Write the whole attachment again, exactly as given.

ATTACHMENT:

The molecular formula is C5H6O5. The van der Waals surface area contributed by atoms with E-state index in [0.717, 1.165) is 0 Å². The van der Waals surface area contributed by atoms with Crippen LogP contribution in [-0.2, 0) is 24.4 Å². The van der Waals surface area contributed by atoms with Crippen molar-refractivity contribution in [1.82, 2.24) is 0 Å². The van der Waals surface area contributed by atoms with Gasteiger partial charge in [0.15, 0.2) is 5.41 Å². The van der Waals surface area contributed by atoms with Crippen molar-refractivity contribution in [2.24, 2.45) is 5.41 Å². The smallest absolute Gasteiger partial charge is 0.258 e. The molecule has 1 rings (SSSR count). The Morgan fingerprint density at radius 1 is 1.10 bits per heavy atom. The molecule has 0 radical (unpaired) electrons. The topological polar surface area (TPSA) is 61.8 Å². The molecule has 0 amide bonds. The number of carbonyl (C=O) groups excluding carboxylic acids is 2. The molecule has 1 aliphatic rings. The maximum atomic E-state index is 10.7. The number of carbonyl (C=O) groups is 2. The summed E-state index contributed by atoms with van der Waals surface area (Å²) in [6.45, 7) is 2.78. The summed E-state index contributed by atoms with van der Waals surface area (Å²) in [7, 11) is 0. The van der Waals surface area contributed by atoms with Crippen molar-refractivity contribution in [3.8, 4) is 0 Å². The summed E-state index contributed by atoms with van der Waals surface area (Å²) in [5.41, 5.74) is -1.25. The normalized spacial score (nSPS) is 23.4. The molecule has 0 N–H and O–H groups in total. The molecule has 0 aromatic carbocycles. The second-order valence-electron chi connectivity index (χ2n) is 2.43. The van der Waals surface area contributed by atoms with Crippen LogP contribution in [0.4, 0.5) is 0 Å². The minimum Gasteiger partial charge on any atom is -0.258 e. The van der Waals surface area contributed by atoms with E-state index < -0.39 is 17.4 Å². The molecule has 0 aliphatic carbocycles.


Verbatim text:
The molecular formula is C5H6O5. The van der Waals surface area contributed by atoms with E-state index in [0.717, 1.165) is 0 Å². The van der Waals surface area contributed by atoms with Crippen LogP contribution in [-0.2, 0) is 24.4 Å². The van der Waals surface area contributed by atoms with Crippen molar-refractivity contribution in [1.82, 2.24) is 0 Å². The van der Waals surface area contributed by atoms with Gasteiger partial charge in [0.15, 0.2) is 5.41 Å². The van der Waals surface area contributed by atoms with Crippen molar-refractivity contribution in [2.24, 2.45) is 5.41 Å². The smallest absolute Gasteiger partial charge is 0.258 e. The molecule has 1 rings (SSSR count). The Morgan fingerprint density at radius 1 is 1.10 bits per heavy atom. The molecule has 0 radical (unpaired) electrons. The topological polar surface area (TPSA) is 61.8 Å². The molecule has 0 amide bonds. The number of carbonyl (C=O) groups excluding carboxylic acids is 2. The molecule has 1 aliphatic rings. The maximum atomic E-state index is 10.7. The number of carbonyl (C=O) groups is 2. The summed E-state index contributed by atoms with van der Waals surface area (Å²) in [6.45, 7) is 2.78. The summed E-state index contributed by atoms with van der Waals surface area (Å²) in [7, 11) is 0. The van der Waals surface area contributed by atoms with Crippen molar-refractivity contribution in [3.8, 4) is 0 Å². The summed E-state index contributed by atoms with van der Waals surface area (Å²) in [5.41, 5.74) is -1.25. The normalized spacial score (nSPS) is 23.4. The molecule has 0 N–H and O–H groups in total. The molecule has 0 aromatic carbocycles. The second-order valence-electron chi connectivity index (χ2n) is 2.43. The van der Waals surface area contributed by atoms with Crippen LogP contribution in [0.4, 0.5) is 0 Å². The minimum Gasteiger partial charge on any atom is -0.258 e. The van der Waals surface area contributed by atoms with E-state index < -0.39 is 17.4 Å². The molecule has 0 aliphatic carbocycles.